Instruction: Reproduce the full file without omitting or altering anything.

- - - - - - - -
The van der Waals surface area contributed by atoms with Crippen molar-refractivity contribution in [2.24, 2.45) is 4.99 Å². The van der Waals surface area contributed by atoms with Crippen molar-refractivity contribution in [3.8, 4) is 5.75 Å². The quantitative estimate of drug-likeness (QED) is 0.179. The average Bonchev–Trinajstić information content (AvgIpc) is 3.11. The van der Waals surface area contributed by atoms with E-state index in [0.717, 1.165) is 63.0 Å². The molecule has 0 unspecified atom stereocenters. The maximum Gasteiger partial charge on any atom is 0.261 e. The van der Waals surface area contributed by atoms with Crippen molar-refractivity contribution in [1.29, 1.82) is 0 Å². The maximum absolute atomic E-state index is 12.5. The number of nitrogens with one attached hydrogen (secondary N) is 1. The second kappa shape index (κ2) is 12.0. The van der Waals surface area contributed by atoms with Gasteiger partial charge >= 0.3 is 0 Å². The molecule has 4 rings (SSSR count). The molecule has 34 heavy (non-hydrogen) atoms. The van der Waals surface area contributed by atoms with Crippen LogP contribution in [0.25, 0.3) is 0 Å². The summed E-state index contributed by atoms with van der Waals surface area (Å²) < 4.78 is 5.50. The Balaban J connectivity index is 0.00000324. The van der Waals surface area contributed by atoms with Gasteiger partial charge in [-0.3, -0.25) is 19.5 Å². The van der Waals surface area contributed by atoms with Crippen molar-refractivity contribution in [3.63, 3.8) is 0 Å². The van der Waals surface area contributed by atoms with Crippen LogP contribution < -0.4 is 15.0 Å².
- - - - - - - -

The van der Waals surface area contributed by atoms with Crippen molar-refractivity contribution in [2.24, 2.45) is 4.99 Å². The van der Waals surface area contributed by atoms with Crippen molar-refractivity contribution in [3.8, 4) is 5.75 Å². The quantitative estimate of drug-likeness (QED) is 0.179. The average Bonchev–Trinajstić information content (AvgIpc) is 3.11. The van der Waals surface area contributed by atoms with E-state index in [0.717, 1.165) is 63.0 Å². The molecule has 0 unspecified atom stereocenters. The maximum Gasteiger partial charge on any atom is 0.261 e. The van der Waals surface area contributed by atoms with Crippen molar-refractivity contribution in [1.29, 1.82) is 0 Å². The maximum absolute atomic E-state index is 12.5. The number of nitrogens with one attached hydrogen (secondary N) is 1. The second kappa shape index (κ2) is 12.0. The van der Waals surface area contributed by atoms with Gasteiger partial charge >= 0.3 is 0 Å². The molecule has 4 rings (SSSR count). The molecule has 34 heavy (non-hydrogen) atoms. The van der Waals surface area contributed by atoms with Crippen LogP contribution in [0.25, 0.3) is 0 Å². The summed E-state index contributed by atoms with van der Waals surface area (Å²) < 4.78 is 5.50. The Balaban J connectivity index is 0.00000324. The van der Waals surface area contributed by atoms with Gasteiger partial charge in [-0.3, -0.25) is 19.5 Å². The van der Waals surface area contributed by atoms with Crippen molar-refractivity contribution in [3.63, 3.8) is 0 Å². The van der Waals surface area contributed by atoms with Crippen LogP contribution < -0.4 is 15.0 Å².